Maybe it’s just automotive Stockholm Syndrome, but after 15 years of testing vehicles, a huge percentage of which have been crossover SUVs, I’m ready to say it: Crossovers aren’t so bad.
Yeah, I know, you’re going to ask me to blink twice if I am OK, but hear me out.
First of all, I still remain a fan of rip-roaring sports cars, but let’s face it – even during boom times, sports cars are a small part of the market.
Second, I remain a steadfast sedan man. I am NOT, to be clear, suggesting I’ve abandoned that position. I still find that sedans, particularly mid-sizers, can get the job done for many drivers and their families.
Nor am I arguing here that crossovers are better than wagons (few of which remain), minivans, or body-on-frame SUVs. It would be a fool’s errand to try to argue what segment of vehicles is the “best”.
I am merely saying that for all the crap that we enthusiasts and auto journalists fling at crossovers, maybe only a small bit of it is actually justified?
Again, I get the arguments that wagons and minivans can do utility better than crossovers and that crossovers only exist because, for people of certain ages (particularly older Millennials and most, if not all, of Gen X), wagons and minivans get unfairly written off as deeply uncool. And you know what? I am not going to argue that crossovers are “better” when it comes to utility, driving dynamics, or even fuel economy. Generally speaking, they aren’t.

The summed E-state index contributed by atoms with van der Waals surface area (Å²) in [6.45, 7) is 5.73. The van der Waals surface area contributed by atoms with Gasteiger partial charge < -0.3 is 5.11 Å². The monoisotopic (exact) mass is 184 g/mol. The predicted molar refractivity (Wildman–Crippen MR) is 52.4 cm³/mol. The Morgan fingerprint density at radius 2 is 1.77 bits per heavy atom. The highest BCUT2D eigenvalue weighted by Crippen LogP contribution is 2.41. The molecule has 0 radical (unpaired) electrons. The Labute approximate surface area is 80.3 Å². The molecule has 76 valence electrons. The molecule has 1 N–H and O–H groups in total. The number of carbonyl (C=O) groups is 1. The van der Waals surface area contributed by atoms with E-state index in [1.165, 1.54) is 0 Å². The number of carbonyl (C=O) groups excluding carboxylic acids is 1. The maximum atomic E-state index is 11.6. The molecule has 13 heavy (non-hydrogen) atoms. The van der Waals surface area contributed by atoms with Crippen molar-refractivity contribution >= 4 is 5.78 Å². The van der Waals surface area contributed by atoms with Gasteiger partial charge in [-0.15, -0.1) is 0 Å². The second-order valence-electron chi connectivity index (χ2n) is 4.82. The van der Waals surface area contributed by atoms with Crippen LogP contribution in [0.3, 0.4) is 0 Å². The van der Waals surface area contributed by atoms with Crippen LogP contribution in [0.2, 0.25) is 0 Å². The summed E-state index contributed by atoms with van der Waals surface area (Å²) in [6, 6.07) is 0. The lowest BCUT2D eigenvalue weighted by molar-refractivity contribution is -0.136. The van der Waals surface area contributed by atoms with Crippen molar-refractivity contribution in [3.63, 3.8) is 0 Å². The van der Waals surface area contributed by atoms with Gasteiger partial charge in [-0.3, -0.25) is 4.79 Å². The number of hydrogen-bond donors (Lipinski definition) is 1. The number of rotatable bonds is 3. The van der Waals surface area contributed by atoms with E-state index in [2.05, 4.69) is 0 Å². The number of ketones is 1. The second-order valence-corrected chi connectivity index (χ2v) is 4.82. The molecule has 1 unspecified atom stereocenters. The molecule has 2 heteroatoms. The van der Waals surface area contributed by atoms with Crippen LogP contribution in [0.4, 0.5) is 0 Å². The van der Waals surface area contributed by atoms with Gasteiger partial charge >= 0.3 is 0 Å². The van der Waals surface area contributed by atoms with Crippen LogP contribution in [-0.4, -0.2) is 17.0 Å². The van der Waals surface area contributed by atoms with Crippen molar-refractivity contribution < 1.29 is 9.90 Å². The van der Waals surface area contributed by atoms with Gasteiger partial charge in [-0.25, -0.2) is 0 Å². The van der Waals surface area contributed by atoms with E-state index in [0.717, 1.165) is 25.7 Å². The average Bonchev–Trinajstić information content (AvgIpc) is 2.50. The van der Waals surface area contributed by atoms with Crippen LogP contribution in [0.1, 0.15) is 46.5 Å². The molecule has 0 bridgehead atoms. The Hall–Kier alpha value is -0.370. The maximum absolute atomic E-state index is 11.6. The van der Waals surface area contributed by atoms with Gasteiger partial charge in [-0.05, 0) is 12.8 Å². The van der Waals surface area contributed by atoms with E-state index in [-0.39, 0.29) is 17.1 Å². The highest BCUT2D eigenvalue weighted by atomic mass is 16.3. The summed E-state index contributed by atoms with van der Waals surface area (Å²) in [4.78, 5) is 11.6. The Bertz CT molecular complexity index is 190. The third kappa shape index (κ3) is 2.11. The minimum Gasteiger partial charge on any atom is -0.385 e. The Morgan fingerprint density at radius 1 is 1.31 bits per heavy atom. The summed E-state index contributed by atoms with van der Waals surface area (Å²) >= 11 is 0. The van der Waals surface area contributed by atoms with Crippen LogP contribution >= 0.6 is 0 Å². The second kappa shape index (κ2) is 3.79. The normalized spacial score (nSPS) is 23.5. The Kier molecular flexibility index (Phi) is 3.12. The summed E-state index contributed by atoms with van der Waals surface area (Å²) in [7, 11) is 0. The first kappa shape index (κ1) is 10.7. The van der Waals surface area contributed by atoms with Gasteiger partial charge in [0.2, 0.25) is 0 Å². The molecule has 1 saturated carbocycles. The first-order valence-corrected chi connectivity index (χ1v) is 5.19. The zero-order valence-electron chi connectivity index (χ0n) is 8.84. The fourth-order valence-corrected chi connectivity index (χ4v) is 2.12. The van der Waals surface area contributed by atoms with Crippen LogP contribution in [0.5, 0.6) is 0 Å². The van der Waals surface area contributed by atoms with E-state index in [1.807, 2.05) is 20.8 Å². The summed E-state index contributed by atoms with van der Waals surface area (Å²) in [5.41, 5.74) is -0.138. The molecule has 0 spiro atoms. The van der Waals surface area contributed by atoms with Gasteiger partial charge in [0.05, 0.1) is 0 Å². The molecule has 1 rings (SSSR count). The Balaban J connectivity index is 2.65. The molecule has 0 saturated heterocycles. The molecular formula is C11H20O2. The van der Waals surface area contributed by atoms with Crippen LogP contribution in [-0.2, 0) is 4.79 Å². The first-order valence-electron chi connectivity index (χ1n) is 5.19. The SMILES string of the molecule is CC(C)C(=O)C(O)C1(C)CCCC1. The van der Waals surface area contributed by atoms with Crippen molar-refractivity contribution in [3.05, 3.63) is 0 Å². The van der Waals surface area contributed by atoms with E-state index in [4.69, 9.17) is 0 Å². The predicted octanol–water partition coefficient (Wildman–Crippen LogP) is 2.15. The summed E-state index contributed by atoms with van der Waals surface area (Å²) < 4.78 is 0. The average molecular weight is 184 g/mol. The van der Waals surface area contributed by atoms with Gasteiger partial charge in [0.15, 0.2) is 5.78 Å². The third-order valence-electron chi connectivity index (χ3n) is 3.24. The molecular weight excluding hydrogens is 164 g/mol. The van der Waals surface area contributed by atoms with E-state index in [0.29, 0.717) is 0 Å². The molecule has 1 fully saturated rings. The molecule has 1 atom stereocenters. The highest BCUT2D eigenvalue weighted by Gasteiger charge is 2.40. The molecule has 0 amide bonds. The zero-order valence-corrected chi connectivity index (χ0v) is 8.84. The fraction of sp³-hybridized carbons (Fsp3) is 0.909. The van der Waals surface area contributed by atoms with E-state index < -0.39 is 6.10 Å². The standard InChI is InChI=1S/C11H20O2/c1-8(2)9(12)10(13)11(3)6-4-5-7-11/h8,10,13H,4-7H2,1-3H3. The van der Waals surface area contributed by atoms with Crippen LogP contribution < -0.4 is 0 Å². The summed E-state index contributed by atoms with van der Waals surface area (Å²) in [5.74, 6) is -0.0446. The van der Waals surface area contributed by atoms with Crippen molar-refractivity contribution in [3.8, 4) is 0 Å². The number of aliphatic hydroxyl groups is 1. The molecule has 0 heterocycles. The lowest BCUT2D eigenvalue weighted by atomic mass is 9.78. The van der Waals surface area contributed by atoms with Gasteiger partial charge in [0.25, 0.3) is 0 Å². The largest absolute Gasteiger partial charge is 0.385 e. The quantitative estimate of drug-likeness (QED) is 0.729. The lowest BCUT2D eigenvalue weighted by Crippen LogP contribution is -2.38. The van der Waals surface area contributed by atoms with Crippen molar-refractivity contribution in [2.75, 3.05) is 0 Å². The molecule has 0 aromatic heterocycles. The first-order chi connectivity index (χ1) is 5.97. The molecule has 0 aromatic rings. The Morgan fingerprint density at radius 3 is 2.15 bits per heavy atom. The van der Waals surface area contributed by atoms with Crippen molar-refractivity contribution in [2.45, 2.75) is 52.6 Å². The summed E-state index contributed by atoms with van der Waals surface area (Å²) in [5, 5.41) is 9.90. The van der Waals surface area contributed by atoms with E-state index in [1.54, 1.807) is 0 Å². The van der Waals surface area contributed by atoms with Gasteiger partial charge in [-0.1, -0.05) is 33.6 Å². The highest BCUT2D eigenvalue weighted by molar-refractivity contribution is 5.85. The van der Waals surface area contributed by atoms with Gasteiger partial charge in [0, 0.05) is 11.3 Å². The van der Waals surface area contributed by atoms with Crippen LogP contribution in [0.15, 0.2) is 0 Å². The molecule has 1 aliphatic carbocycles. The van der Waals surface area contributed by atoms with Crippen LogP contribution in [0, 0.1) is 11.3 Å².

But I am starting to understand the appeal. Most crossovers DO look better than most minivans, and while some wagons are sexy AF (looking at you, Jaguar XF Sportbrake), most aren’t going to make me look at them the way Homer Simpson looks at a pork chop.
Fuel economy, or at least range if not mpg, is generally acceptable. I’ve given up hope when it comes to sporty driving – few crossovers do it well, and even fewer do it well without costing way too much – but most ride well enough. Most are comfortable, and most handle cargo just fine. I can see why people who have what marketers call “active lifestyles” and/or people who cart around a plethora of passengers and/or pets like them.
Crossovers just simply offer a jack-of-all-trades balance, and some manage to even look reasonably stylish. Minivans don’t often look cool (with apologies to our resident van fan, Matt P.), and while wagons can turn heads, too many don’t.
Don’t get me wrong. I mourn the dwindling of the mid-size sedan as much as anyone, and I believe that sedans can do more in terms of cargo and passenger hauling than most folks realize. I still believe mid-sizers have a place in the world, and unless practicality forces my hand, my next daily will almost certainly be a sporty sedan of the compact or mid-size class.
I still won’t argue that crossovers are the best choice for most buyers. But if we’re going to be stuck living in a crossover world, well, it could be far worse.
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